How to "flaunt" it: A brief guide to baby bumps

You don't just go about your life when you're pregnant. You "debut" your bump, and then "flaunt" it.

Baby bump: a stomach swollen to beyond its usual size due to the presence of a fetus. Precise size of bump will vary, dependent on age of fetus, genetic heritage of stomach owner and sheer bloody randomness. And, um, that’s about it as far as baby bumps are concerned, only that’s not saying much. So here are some further facts I’ve compiled, mainly out of annoyance at all the inexplicable admiration that the Duchess of Cambridge is getting merely for having a small one:

  • If you are famous, it is not possible merely to go out and about while in possession of a bump. You “debut” said bump, then “flaunt” it. To be fair, you might then go on to do a nude magazine cover with arms “tastefully” covering your tits but at this point why not? Might as well be hung for a sheep as a lamb.
  • Small bumps are, generally, good.* For instance, if you’re the Kate Middleton-as-was it’s really classy. Reporters can’t shut up about how petite it is, with the Express claiming that Kate “will be the envy of many pregnant women as she’s still modelling a tiny figure despite being six months gone”. Meanwhile reality TV star Kim Kardashian “blooms”, that is to say she is distastefully large. So too are Jessica Simpson, Lara Stone and “Channing Tatum’s wife Jenna Dewan” – pregnant porkers, one and all. Bet William’s relieved he didn’t pick one of them to produce his heir.
  • It is possible to “dress” a baby bump. For instance, in this picture Kate has dressed her bump in a “gorgeous blue cocktail dress”. Unfortunately she’s ended up having to put the rest of herself in it as well – meaning it doesn’t look any different from just her wearing a dress – but it’s the thought that counts, at least until they develop invasive intra-uterine styling.
  • Alongside housing a fetus, one of the main purposes of a baby bump is for use in advertisements for body lotion and financial services. Or any other advertisement seeking comic effect via the owner of a bump grumpily demanding rubbish food combinations in the early hours of the morning.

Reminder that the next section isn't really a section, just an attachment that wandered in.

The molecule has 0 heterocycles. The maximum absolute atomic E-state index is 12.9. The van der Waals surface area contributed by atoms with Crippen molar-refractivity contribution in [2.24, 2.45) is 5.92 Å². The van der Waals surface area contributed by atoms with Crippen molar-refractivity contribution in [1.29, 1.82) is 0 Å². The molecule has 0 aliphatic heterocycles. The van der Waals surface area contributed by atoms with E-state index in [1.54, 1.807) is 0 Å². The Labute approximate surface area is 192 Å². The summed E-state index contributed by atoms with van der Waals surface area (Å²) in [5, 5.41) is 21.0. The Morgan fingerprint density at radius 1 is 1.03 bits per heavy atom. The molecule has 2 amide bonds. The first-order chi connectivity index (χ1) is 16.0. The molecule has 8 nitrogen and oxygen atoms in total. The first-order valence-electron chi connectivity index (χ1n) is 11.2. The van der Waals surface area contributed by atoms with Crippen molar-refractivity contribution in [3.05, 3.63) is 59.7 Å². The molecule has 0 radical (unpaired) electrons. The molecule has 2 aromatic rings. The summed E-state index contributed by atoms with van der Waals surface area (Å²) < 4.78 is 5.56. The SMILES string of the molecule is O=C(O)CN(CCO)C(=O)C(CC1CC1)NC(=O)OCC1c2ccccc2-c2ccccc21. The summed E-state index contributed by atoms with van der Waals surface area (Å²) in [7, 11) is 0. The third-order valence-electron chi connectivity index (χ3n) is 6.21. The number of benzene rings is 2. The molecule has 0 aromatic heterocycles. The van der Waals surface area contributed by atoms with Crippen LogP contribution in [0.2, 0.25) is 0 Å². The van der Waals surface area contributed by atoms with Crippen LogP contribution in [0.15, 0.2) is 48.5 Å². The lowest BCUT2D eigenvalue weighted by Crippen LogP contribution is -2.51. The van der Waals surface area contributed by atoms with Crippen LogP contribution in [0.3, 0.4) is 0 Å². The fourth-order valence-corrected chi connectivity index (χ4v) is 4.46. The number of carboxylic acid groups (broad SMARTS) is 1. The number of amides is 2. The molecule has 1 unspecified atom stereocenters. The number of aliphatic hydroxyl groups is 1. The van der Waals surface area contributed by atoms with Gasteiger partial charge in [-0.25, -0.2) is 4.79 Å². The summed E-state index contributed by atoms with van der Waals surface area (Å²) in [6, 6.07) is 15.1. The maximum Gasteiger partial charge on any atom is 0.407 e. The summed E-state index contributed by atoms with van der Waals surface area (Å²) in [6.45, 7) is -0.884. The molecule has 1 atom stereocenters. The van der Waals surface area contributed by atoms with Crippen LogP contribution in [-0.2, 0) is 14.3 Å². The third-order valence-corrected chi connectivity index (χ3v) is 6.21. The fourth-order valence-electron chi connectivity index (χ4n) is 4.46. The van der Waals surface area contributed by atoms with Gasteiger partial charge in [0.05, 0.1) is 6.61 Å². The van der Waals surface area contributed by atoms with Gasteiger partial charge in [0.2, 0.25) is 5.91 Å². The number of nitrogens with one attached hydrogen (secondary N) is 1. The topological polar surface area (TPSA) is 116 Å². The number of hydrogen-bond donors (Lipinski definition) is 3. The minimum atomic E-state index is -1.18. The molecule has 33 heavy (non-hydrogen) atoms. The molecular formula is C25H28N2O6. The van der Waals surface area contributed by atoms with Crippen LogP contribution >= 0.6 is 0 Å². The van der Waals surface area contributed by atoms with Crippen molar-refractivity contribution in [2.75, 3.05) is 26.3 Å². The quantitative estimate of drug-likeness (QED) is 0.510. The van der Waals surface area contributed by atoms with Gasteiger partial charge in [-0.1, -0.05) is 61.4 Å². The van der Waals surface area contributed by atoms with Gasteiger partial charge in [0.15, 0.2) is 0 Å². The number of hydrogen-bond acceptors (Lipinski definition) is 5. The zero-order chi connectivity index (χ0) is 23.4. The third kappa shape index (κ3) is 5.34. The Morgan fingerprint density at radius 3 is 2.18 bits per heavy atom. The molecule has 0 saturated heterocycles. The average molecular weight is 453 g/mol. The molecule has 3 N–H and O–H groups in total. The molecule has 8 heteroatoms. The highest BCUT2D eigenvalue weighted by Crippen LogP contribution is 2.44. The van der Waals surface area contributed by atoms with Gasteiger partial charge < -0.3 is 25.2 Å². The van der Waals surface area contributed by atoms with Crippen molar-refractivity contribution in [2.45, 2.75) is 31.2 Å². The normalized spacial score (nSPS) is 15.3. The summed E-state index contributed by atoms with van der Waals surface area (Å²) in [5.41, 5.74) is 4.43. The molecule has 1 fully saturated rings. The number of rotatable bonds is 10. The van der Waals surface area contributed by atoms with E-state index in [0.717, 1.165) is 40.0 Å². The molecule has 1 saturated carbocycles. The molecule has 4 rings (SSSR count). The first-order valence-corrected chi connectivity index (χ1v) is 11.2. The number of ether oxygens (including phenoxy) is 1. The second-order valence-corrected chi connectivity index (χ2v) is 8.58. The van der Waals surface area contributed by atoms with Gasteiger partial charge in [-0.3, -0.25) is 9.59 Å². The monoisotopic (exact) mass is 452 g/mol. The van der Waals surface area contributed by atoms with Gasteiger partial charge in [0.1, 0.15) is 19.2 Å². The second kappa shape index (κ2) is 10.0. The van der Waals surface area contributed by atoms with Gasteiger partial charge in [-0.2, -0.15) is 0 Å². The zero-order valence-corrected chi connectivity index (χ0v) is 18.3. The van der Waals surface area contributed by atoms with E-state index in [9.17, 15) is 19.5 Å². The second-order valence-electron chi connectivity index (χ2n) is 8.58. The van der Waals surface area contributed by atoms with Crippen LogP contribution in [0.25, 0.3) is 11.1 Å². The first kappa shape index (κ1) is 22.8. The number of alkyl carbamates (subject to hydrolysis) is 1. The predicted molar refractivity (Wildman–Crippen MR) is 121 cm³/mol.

• Once you have a baby bump, you are public property in a way that you weren’t previously. People will smile benevolently, even take the liberty of patting your stomach. It’s annoying, yes, but worth remembering that those who beam at you on the bus one week will be glaring at you the next if you dare to stagger on with a screaming newborn. So you still have to “enjoy” it while you can.
  • Baby bumps can be used for making political statements. You could write “100% pro-choice” on yours. Or “future anarchist leader”. Or you could just put “baby on board”, “under construction” and/or “it started with a kiss”. But know that I will judge you for it.
  • Once a baby is born, a baby bump becomes part of what is known as “baby weight” i.e. that weird, liminal fat that clings to a woman’s post-pregnancy body but isn’t really her. According to Grazia, you can “get rid of your post-baby mum tum with the Gowri Wrap […] an elasticated corset that helps restore your pre-pregnancy stomach” and costs £75. Or you can just not. Personally I’d recommend not.

So those are my baby bump facts. Personally I miss having one but do appreciate the whole “being able to lie on your own stomach” thing. And also the “being able to get drunk” thing. And there’s also the “having the actual children around” thing. So yes. Swings and roundabouts, really.

*Small bumps are sometimes rubbish and a sign that you’re a bad mother who’s not taking care of herself aka her baby (see Kate Moss)

This post first appeared on Glosswitch's blog here

The Duchess of Cambridge "flaunting" her bump while John Bishop tries to plant a tree. Photograph: Getty Images

Glosswitch is a feminist mother of three who works in publishing.

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Byron burgers and bacon sandwiches: can any politician get away with eating on camera?

Memo to aspirant world leaders: eating in public is a political minefield.

Miliband’s sandwich. Cameron’s hot dog. Osborne’s burger. The other Miliband’s banana. As well as excellent names for up-and-coming indie bands, these are just a few examples of now infamous food faux pas committed by British politicians.

During his entire mayoral campaign, Sadiq Khan refused to eat anything in public. When journalist Simon Hattenstone met him in his local curry house for the Guardian, the now-mayor didn’t eat a single bite despite “dish after dish” arriving at the table. Who can blame him? Though Ed Miliband had been pictured blunderingly eating a bacon sandwich an entire year earlier, the national furore around the incident had not yet died down. “He can make me look Clooneyesque or make me look like Ed eating a bacon sandwich,” Khan said of the photographer at the time.